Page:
For many young people, GCSE results day marks the end of the summer holidays. It heralds the return to school or university to take A-Levels, start an apprenticeship or undertake a vocational course. Many young workers will also seek employment for financial reasons and to gain work experience.
In most cases, they will only be 16 years old and considered ‘young workers’ by law. Kirstie Beattie, Senior Employment Solicitor of employment law and HR support firm WorkNest, explains the legal issues to consider when employing young workers.
Legal considerations include working hours, minimum wages for young workers, age discrimination and health and safety rules.
What does the law say?
Young workers are defined by the Working Time Regulations 1998 (WTR 1988) as people under 18 years of age but over compulsory school age and have various employment rights to protect them at work.
The law generally imposes restrictions on the employment of young people under 18 to ensure that their health, safety and development are not affected.
How many hours?
In general, young workers are entitled to longer rest periods and breaks than adult workers and cannot work more than 40 hours a week. They can also only work eight hours a day.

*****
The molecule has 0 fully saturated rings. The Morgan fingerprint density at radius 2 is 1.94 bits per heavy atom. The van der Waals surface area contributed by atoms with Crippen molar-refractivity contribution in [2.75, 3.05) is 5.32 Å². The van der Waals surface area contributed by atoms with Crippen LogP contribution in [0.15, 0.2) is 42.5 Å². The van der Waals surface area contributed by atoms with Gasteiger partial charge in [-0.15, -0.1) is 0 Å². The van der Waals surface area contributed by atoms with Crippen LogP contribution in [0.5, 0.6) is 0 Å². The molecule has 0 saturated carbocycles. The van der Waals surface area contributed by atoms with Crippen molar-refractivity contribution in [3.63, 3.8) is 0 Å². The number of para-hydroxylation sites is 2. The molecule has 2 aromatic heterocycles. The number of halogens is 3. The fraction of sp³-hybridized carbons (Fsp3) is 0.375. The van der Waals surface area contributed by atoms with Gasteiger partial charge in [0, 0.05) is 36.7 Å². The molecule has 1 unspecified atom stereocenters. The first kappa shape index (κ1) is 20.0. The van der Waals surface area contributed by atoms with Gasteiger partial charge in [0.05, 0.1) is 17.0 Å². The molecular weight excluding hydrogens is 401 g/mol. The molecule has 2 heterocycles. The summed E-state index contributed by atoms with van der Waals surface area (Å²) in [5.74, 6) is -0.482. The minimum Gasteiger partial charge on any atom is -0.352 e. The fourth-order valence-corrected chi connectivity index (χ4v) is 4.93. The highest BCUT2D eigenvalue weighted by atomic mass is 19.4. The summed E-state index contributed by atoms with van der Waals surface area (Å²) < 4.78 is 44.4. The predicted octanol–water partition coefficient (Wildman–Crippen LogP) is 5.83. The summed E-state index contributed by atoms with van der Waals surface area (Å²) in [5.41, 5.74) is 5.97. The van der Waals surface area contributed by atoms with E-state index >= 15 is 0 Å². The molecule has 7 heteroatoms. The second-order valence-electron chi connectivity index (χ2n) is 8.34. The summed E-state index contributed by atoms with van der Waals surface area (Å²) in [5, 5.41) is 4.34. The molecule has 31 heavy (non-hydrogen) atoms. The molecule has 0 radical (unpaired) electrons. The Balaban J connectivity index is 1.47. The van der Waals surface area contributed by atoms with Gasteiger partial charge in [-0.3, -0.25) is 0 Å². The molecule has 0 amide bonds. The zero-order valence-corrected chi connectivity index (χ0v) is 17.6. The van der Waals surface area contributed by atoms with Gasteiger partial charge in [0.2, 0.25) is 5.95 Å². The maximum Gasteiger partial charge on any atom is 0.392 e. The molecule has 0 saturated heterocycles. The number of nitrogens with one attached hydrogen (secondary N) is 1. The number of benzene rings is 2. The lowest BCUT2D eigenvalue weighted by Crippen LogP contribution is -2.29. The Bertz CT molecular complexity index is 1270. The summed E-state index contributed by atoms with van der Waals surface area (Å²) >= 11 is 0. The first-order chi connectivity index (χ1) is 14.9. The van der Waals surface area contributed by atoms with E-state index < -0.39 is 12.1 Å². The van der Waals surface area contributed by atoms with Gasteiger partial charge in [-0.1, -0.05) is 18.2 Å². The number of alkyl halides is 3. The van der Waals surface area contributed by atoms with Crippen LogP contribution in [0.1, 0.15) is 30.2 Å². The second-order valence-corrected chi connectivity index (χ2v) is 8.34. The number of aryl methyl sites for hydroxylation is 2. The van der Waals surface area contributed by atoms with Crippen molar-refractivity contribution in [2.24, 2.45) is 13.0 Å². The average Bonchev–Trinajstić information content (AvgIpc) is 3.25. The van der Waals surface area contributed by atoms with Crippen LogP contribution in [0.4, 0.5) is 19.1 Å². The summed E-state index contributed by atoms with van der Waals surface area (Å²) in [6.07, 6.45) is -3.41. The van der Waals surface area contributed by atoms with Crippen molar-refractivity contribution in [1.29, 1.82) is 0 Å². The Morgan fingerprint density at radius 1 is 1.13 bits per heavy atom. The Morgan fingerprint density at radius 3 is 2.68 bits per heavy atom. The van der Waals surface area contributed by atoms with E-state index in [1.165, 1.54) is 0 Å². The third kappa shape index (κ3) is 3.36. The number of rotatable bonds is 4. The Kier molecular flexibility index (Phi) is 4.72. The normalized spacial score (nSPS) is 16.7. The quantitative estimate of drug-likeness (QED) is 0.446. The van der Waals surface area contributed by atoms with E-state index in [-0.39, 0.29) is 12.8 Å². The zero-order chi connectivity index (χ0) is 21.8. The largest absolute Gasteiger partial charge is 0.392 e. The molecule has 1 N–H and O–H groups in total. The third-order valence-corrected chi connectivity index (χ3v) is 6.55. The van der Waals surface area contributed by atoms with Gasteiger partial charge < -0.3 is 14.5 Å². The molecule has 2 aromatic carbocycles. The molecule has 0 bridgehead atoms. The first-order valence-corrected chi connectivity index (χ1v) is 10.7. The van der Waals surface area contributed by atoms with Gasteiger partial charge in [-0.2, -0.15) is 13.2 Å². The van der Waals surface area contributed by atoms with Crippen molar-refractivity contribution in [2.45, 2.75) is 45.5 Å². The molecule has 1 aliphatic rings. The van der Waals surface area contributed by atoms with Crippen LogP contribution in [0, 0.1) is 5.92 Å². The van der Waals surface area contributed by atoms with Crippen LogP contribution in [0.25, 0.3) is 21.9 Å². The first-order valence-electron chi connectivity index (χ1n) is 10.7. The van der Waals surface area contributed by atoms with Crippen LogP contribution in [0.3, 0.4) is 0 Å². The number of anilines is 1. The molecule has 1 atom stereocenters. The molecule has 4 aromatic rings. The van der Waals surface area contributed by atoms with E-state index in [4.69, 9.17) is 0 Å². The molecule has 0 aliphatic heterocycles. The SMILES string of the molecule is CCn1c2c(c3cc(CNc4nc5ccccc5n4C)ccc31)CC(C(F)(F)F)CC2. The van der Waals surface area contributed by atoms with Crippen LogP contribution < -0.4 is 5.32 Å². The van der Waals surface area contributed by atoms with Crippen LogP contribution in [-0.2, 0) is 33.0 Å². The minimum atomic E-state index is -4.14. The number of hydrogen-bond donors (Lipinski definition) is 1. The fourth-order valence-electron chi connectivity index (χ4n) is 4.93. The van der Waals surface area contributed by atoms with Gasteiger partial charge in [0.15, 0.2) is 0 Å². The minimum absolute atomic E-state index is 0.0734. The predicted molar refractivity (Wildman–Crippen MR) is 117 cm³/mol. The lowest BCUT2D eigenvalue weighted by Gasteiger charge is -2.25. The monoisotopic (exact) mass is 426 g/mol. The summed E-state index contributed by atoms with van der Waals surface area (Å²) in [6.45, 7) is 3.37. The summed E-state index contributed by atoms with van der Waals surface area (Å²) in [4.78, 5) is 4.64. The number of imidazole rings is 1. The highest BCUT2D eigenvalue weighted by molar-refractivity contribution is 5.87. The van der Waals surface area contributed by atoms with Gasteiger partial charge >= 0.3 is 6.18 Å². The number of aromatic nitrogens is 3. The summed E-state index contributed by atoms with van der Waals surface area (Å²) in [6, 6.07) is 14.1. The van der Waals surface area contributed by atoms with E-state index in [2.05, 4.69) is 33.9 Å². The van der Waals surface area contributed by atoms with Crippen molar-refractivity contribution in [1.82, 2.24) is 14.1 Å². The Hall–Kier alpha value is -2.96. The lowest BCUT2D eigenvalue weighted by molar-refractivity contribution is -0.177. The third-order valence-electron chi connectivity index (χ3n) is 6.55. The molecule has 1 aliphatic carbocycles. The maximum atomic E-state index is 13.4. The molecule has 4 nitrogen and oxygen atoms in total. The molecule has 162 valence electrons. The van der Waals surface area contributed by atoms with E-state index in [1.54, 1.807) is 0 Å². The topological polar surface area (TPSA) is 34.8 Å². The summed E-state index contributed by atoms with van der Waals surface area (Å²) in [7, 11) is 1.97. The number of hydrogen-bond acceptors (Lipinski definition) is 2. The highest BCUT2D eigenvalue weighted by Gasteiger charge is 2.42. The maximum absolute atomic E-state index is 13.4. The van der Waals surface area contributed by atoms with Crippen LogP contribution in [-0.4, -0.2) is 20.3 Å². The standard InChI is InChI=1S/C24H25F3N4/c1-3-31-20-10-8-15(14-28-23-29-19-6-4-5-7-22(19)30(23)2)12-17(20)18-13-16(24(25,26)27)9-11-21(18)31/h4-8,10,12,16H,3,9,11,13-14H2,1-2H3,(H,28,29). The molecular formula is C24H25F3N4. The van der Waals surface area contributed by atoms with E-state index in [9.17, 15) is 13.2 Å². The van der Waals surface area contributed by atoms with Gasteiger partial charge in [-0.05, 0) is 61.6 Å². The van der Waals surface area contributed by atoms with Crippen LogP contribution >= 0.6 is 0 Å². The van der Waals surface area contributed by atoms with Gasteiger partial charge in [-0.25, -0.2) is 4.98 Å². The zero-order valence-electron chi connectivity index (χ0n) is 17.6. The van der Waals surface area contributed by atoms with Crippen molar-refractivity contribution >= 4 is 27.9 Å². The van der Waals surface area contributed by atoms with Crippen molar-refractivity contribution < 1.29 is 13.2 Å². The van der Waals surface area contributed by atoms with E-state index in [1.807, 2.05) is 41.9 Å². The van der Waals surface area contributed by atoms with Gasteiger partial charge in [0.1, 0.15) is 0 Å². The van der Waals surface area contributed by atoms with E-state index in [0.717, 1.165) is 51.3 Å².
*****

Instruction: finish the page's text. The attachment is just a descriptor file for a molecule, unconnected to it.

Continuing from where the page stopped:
A young worker may also not work during the ‘restricted period’, which is between 10 pm and 6 am or between 11 pm and 7 am, depending on their contract.
They cannot work at night
Young workers cannot, therefore, generally be employed as ‘night workers’. There is a limited exception to this rule, apart from cases of “force majeure”, which are not very frequent.
What about pay?
In terms of pay, there is the rate for young workers. Currently, the national minimum wage for a young worker is generally £4.81 per hour. Paying a lower minimum wage is not considered discriminatory in terms of age.
It is important to remember that age is a protected characteristic. Employers must not discriminate by treating a job applicant or employee less favourably than others because of their age without objective justification.
The Equality Act also protects against age discrimination in employment in relation to promotion, reward and recognition, dismissal and vocational training.
Health and Safety
Employers of young workers must also assess the impact of their policies and practices to ensure that they do not have a disproportionately negative impact on a particular age group.
The employer of a young worker must also comply with a number of health and safety regulations. Employers must ensure that young worker is not exposed to any risks due to their lack of experience, ignorance of existing or potential risks and/or lack of maturity.
Young people may also need additional training or closer supervision from employers to minimise workplace hazards and comply with regulations.